I love gun shows and try to go to several a year. When I lived in California, there were only 2 or 3 shows a year. Here in San Antonio, there are 2 or 3 a month. It’s kind of cool to spend the $5 just to get in and walk around to see all the stuff. Every weekend I work for Sparks Firearms selling guns at the show. I have a blast and get to meet a lot of people (and they pay me to be at a gun show!). Some people are new to the firearms world and some are experts. Talking to other dealers is always a lot of fun too.
I noticed there are 4 different kinds of people at the show. Lots of people just there to look around (that’s normally me when I go), people looking for a gun and don’t know what they want, people looking for a certain gun, and people there to just spend money on something cool they find. All of them are great and I get to talk to a bunch in each category.
Here are a couple of tips about buying something at a gun show. If you are looking for a certain gun, know the price that it goes for normally. You can easily find the MSRP (Manufacturers Suggested Retail Price) on the company’s web site. Start your journey there. Most gun dealers are selling things below that price again and you should be able to find something 5% to 10% below that price, unless you are looking for the hottest gun on the market or something rare. Rare right now is the FN FiveseveN pistol. I have lots of people ask me for these guns. Getting an FN FiveseveN for sale is almost impossible.
If you are looking for that rare gun, that no one seems to have, expect to pay over MSRP, and when you find it, just buy it. Don’t bother looking any further. If you are looking for one, there are probably 10 other people looking for one, also. If you are looking for something that is hot, don’t expect to have the dealer make a deal with you. The dealer knows he can sell it for full retail. If you are going to shop around, make it quick, because the best price is going to go fast. And don’t ask the dealer to hold something for you at the show, that’s just insulting. He knows you are going to go look around and if you find something for a better price he’ll never see you again.
If you don’t know what gun you want and are going to find out, that’s okay, but don’t expect dealers to spend a lot of time with you. They normally have twice as many people standing around the table than people working the table. If you do find the rare dealer that has extra personnel working and has time to explain differences in rifles or handguns and helps you pick out the perfect gun for you, just buy the gun from that dealer. Spending an hour with someone is worth a lot of money at a gun show. Some of the dealers are very experienced and will give you free lessons on how to use the gun as you are picking the right one. That knowledge is worth way more than you can save by shopping around. And again, it’s really insulting to the dealer if he spends all that time with you and then you say, “Now I’m going to find a cheaper price, thanks.”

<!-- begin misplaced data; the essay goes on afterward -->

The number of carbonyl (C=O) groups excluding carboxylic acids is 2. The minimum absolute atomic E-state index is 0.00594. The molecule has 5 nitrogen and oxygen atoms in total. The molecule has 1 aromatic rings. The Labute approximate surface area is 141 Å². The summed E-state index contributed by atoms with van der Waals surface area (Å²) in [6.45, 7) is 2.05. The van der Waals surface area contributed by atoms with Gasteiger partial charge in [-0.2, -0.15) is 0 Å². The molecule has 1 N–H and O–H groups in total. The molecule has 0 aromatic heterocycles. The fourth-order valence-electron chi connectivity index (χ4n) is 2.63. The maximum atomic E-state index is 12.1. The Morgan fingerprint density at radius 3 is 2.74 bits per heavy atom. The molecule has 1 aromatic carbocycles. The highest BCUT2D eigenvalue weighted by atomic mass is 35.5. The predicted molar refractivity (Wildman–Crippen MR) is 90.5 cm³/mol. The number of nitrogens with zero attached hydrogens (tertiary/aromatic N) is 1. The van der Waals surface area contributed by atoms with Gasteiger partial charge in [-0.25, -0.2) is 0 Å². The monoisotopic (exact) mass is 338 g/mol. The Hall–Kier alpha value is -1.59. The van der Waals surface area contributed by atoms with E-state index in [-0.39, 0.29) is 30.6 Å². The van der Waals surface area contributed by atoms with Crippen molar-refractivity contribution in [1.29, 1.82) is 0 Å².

It’s okay to ask for a better price. The dealer may or may not give it to you. You can even try to have the dealer price match someone else. But in the end, it’s a business and the dealer bought that gun for a given price and isn’t going to give it to you cheaper than they bought it for. And the dealer has to make a profit to stay in business, to pay the people that work for him, and to pay for the table to be at the show.
Lastly, the worst thing you can do is stand there and tell the dealer how another shop down the street is better than his table at the gun show. I had someone come in and start talking to me (a dealer at the show) about how great another gun shop is in town. And the other shop is a great shop, so I agreed. But then he went on and on about how he does all his business there and how he had an in with the owner. All I could think about was, “Why the hell are you talking to me?” After a couple of minutes of wasting my time, I finally said, “That’s nice, go buy your guns from them.” And turned around and walked away. He was insulted that I wouldn’t listen to him even-though he had no intention of ever buying something from me. Dealers are their to make a profit to stay in business, pay their people, and serve people, I can’t do any of those if someone is just killing time with me at a show. To much else going on.
The dealers at shows are people in the gun industry and in the same world as you. They want to help you get the best possible gun for you at the best possible price, with rare exception. Kindness goes a long way to getting a good deal. Enjoy your time at gun shows and make friends with the dealers, most of them are great people doing something they love.
Prepare for the worst… Hope for the best,
This post was originally posted on Modern Self Protection